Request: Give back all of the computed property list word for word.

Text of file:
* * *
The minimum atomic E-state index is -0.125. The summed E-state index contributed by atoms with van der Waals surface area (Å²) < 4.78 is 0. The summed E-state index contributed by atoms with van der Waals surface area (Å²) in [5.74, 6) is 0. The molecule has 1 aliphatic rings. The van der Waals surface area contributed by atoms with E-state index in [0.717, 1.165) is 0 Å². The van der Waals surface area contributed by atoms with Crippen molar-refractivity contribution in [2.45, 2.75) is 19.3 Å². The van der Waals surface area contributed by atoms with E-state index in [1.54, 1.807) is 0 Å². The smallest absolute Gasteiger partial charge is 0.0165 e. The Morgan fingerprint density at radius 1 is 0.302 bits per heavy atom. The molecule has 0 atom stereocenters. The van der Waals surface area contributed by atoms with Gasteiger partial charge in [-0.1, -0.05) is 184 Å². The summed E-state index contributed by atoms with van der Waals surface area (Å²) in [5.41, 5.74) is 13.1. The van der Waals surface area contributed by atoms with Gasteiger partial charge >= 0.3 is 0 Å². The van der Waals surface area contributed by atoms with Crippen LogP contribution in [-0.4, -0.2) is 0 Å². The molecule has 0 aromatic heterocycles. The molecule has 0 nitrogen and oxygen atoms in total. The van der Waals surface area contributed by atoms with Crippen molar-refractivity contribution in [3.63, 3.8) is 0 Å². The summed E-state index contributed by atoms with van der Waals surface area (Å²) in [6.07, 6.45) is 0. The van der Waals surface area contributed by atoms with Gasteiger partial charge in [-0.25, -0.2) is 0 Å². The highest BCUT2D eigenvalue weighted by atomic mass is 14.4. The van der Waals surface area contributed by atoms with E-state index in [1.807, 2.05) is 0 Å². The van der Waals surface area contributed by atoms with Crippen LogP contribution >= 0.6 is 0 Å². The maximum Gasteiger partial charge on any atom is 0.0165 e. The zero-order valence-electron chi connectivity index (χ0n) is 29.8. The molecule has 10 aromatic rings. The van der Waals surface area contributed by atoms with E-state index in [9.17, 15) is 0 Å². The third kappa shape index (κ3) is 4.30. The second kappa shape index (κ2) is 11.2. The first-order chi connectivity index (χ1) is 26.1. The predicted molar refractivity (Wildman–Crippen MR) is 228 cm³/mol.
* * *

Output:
The minimum atomic E-state index is -0.125. The summed E-state index contributed by atoms with van der Waals surface area (Å²) < 4.78 is 0. The summed E-state index contributed by atoms with van der Waals surface area (Å²) in [5.74, 6) is 0. The molecule has 1 aliphatic rings. The van der Waals surface area contributed by atoms with E-state index in [0.717, 1.165) is 0 Å². The van der Waals surface area contributed by atoms with Crippen molar-refractivity contribution in [2.45, 2.75) is 19.3 Å². The van der Waals surface area contributed by atoms with E-state index in [1.54, 1.807) is 0 Å². The smallest absolute Gasteiger partial charge is 0.0165 e. The Morgan fingerprint density at radius 1 is 0.302 bits per heavy atom. The molecule has 0 atom stereocenters. The van der Waals surface area contributed by atoms with Gasteiger partial charge in [-0.1, -0.05) is 184 Å². The summed E-state index contributed by atoms with van der Waals surface area (Å²) in [5.41, 5.74) is 13.1. The van der Waals surface area contributed by atoms with Gasteiger partial charge >= 0.3 is 0 Å². The van der Waals surface area contributed by atoms with Crippen LogP contribution in [-0.4, -0.2) is 0 Å². The molecule has 0 aromatic heterocycles. The molecule has 0 nitrogen and oxygen atoms in total. The van der Waals surface area contributed by atoms with Crippen molar-refractivity contribution in [3.63, 3.8) is 0 Å². The summed E-state index contributed by atoms with van der Waals surface area (Å²) in [6.07, 6.45) is 0. The van der Waals surface area contributed by atoms with Gasteiger partial charge in [-0.25, -0.2) is 0 Å². The highest BCUT2D eigenvalue weighted by atomic mass is 14.4. The van der Waals surface area contributed by atoms with E-state index in [1.807, 2.05) is 0 Å². The van der Waals surface area contributed by atoms with Crippen LogP contribution >= 0.6 is 0 Å². The maximum Gasteiger partial charge on any atom is 0.0165 e. The zero-order valence-electron chi connectivity index (χ0n) is 29.8. The molecule has 10 aromatic rings. The van der Waals surface area contributed by atoms with E-state index in [9.17, 15) is 0 Å². The third kappa shape index (κ3) is 4.30. The second kappa shape index (κ2) is 11.2. The first-order chi connectivity index (χ1) is 26.1. The predicted molar refractivity (Wildman–Crippen MR) is 228 cm³/mol.